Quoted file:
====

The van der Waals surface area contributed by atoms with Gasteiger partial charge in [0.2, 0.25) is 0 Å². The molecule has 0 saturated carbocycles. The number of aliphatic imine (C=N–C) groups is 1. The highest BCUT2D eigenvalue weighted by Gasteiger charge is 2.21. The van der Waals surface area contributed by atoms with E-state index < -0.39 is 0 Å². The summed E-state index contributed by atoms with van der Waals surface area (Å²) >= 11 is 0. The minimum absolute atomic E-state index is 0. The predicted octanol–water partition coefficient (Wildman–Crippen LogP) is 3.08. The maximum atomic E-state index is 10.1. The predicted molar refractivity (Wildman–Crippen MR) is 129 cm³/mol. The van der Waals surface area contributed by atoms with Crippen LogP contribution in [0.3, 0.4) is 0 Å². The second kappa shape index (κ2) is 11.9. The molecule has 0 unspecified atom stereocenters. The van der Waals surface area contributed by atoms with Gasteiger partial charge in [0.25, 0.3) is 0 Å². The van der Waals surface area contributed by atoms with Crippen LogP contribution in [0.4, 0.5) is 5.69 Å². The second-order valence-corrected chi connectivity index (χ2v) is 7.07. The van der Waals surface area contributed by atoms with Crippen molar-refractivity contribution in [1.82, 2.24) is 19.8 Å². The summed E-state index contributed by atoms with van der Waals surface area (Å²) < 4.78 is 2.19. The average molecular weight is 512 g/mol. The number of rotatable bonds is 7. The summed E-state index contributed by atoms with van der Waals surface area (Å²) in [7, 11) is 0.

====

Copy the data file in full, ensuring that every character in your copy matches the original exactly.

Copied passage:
The van der Waals surface area contributed by atoms with Gasteiger partial charge in [0.2, 0.25) is 0 Å². The molecule has 0 saturated carbocycles. The number of aliphatic imine (C=N–C) groups is 1. The highest BCUT2D eigenvalue weighted by Gasteiger charge is 2.21. The van der Waals surface area contributed by atoms with E-state index < -0.39 is 0 Å². The summed E-state index contributed by atoms with van der Waals surface area (Å²) >= 11 is 0. The minimum absolute atomic E-state index is 0. The predicted octanol–water partition coefficient (Wildman–Crippen LogP) is 3.08. The maximum atomic E-state index is 10.1. The predicted molar refractivity (Wildman–Crippen MR) is 129 cm³/mol. The van der Waals surface area contributed by atoms with Crippen LogP contribution in [0.3, 0.4) is 0 Å². The second kappa shape index (κ2) is 11.9. The molecule has 0 unspecified atom stereocenters. The van der Waals surface area contributed by atoms with Gasteiger partial charge in [0.25, 0.3) is 0 Å². The van der Waals surface area contributed by atoms with Crippen LogP contribution in [0.4, 0.5) is 5.69 Å². The second-order valence-corrected chi connectivity index (χ2v) is 7.07. The van der Waals surface area contributed by atoms with Crippen molar-refractivity contribution in [1.82, 2.24) is 19.8 Å². The summed E-state index contributed by atoms with van der Waals surface area (Å²) < 4.78 is 2.19. The average molecular weight is 512 g/mol. The number of rotatable bonds is 7. The summed E-state index contributed by atoms with van der Waals surface area (Å²) in [7, 11) is 0.